2017 will be remembered in North Dakota’s agriculture community for the drought.
North Dakota Agriculture Commissioner Doug Goehring said the drought hit cattle producers especially hard.
"Because of the lack of feed and forage, and having to go out and purchase more and more hay, having to find pasture further away -- it was daunting," Goehring said.
Goehring said that was one of the reasons for the Emergency Hay Transportation Program. The state’s Emergency Commission approved $1.5 million for the program, which reimbursed eligible producers for a part of their hay transportation expenses incurred between June first and November 17th.
"The amount of hay that was moved this year was close to 290,000 bales of hay that were moved 1.3 million miles," Goehring said. "We had about 492 applicants for the program."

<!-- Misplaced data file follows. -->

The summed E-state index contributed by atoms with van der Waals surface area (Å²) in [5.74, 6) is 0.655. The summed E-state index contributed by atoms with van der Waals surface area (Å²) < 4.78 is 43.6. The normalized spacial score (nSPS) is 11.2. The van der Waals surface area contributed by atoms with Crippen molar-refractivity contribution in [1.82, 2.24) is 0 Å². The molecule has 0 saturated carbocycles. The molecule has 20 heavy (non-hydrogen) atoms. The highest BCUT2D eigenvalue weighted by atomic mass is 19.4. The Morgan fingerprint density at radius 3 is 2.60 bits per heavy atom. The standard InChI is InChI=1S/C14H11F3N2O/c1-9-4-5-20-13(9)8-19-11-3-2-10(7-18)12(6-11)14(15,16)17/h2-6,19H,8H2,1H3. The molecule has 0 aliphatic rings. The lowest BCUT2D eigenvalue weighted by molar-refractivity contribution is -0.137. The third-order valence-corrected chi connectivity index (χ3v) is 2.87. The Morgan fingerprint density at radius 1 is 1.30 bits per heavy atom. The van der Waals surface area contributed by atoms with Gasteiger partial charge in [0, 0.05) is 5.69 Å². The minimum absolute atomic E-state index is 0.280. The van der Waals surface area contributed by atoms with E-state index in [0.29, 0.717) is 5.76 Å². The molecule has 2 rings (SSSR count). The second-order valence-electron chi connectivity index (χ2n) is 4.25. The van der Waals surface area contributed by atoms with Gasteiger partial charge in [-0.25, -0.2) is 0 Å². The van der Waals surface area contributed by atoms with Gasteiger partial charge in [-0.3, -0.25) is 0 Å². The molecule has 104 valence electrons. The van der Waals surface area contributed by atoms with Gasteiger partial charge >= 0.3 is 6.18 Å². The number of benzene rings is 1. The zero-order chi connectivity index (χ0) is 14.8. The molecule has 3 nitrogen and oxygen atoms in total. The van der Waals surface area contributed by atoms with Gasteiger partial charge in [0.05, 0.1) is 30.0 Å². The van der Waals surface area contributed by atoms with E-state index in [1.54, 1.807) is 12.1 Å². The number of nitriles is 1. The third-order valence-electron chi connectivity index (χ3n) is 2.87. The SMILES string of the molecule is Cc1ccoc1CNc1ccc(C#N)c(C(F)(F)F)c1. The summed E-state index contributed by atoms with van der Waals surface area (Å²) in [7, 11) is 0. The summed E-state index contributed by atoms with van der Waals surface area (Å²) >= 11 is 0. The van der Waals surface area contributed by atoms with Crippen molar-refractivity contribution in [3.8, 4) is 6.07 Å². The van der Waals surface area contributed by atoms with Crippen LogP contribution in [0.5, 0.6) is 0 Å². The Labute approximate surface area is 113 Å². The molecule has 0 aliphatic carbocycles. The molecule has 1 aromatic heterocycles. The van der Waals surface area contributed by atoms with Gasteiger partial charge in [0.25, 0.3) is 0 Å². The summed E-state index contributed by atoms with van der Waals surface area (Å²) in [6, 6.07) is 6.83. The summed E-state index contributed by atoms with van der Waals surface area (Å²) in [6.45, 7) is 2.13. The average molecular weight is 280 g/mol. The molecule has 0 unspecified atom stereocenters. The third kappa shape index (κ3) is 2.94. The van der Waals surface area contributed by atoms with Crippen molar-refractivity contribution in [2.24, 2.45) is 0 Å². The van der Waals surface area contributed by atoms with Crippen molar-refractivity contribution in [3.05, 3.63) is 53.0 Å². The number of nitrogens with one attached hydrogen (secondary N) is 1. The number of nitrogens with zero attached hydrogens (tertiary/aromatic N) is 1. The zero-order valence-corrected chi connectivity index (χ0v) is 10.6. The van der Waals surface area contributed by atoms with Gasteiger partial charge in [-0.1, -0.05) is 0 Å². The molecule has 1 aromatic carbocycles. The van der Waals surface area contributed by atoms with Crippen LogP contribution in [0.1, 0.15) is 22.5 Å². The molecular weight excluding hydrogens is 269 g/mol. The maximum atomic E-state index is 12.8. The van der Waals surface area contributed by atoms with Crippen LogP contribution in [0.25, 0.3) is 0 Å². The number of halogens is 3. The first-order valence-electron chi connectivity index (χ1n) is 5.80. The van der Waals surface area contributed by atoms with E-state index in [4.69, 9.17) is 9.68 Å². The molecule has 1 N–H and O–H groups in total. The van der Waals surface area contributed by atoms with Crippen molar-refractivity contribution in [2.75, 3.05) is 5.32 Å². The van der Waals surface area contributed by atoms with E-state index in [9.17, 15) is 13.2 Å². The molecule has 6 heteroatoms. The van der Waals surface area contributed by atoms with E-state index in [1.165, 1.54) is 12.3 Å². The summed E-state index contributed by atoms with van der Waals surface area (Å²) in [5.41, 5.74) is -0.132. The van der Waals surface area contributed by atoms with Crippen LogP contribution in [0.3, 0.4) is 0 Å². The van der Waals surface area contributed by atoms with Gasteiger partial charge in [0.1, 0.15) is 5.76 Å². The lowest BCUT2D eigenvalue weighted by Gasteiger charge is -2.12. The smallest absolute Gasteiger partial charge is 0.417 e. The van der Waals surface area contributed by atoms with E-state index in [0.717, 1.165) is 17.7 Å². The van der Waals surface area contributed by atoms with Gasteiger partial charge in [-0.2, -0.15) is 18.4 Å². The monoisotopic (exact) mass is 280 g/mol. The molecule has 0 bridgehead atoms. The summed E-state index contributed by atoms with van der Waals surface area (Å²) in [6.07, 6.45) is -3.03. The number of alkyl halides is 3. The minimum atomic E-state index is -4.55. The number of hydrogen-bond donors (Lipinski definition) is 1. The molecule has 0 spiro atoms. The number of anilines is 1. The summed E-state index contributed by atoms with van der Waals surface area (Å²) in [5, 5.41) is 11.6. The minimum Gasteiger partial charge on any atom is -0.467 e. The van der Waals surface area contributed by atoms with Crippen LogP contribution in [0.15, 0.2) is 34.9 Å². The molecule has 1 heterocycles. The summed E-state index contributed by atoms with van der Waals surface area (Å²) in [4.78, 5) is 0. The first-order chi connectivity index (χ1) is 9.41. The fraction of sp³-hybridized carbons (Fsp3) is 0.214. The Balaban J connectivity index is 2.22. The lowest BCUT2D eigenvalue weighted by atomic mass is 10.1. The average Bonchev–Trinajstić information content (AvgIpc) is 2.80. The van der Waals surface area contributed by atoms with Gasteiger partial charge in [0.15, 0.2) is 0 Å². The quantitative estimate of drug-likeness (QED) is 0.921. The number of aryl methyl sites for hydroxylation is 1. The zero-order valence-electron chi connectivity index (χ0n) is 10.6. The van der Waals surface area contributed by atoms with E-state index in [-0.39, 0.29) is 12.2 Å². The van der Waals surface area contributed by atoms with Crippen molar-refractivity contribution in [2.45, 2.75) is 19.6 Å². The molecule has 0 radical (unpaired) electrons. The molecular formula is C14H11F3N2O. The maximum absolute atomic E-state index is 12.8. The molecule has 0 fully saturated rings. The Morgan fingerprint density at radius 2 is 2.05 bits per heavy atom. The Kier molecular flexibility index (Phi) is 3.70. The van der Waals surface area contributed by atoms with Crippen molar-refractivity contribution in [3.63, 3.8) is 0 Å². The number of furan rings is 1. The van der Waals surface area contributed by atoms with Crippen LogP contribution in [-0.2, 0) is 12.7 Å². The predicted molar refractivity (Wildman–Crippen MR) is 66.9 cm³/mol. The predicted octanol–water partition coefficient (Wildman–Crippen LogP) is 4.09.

Goehring said his department also calculated how many head of cattle were impacted through this program.
"It was about 126,000 head of livestock," Goehring said.
Goehring said the program was a success.
"It helped keep a lot of that foundation herd," Goehring said. He also said it really helped Main Street.
"A number of those businesses will be impacted by a drought," Goehring said. "Saving the foundation herd gave Main Street some room to breathe."
Funding for the program came from the state’s Department of Emergency Services.